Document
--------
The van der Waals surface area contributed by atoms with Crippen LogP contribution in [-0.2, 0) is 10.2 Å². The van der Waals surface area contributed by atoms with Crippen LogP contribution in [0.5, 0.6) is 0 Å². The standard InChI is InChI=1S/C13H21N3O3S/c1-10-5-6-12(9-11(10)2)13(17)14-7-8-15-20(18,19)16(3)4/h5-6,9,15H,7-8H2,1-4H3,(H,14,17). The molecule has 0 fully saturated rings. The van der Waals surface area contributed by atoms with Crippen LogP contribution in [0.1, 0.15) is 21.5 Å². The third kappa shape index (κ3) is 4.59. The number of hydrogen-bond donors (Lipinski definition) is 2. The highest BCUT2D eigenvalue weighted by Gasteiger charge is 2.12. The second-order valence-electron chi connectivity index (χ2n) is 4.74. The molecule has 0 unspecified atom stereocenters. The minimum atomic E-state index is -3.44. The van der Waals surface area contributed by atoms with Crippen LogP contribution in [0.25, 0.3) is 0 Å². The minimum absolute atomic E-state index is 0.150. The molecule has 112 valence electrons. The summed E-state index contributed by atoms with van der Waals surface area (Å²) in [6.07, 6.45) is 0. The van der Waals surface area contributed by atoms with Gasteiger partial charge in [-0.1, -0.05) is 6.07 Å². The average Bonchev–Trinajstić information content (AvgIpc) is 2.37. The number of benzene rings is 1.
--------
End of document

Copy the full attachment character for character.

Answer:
The van der Waals surface area contributed by atoms with Crippen LogP contribution in [-0.2, 0) is 10.2 Å². The van der Waals surface area contributed by atoms with Crippen LogP contribution in [0.5, 0.6) is 0 Å². The standard InChI is InChI=1S/C13H21N3O3S/c1-10-5-6-12(9-11(10)2)13(17)14-7-8-15-20(18,19)16(3)4/h5-6,9,15H,7-8H2,1-4H3,(H,14,17). The molecule has 0 fully saturated rings. The van der Waals surface area contributed by atoms with Crippen LogP contribution in [0.1, 0.15) is 21.5 Å². The third kappa shape index (κ3) is 4.59. The number of hydrogen-bond donors (Lipinski definition) is 2. The highest BCUT2D eigenvalue weighted by Gasteiger charge is 2.12. The second-order valence-electron chi connectivity index (χ2n) is 4.74. The molecule has 0 unspecified atom stereocenters. The minimum atomic E-state index is -3.44. The van der Waals surface area contributed by atoms with Crippen LogP contribution in [0.25, 0.3) is 0 Å². The minimum absolute atomic E-state index is 0.150. The molecule has 112 valence electrons. The summed E-state index contributed by atoms with van der Waals surface area (Å²) in [6.07, 6.45) is 0. The van der Waals surface area contributed by atoms with Gasteiger partial charge in [-0.1, -0.05) is 6.07 Å². The average Bonchev–Trinajstić information content (AvgIpc) is 2.37. The number of benzene rings is 1.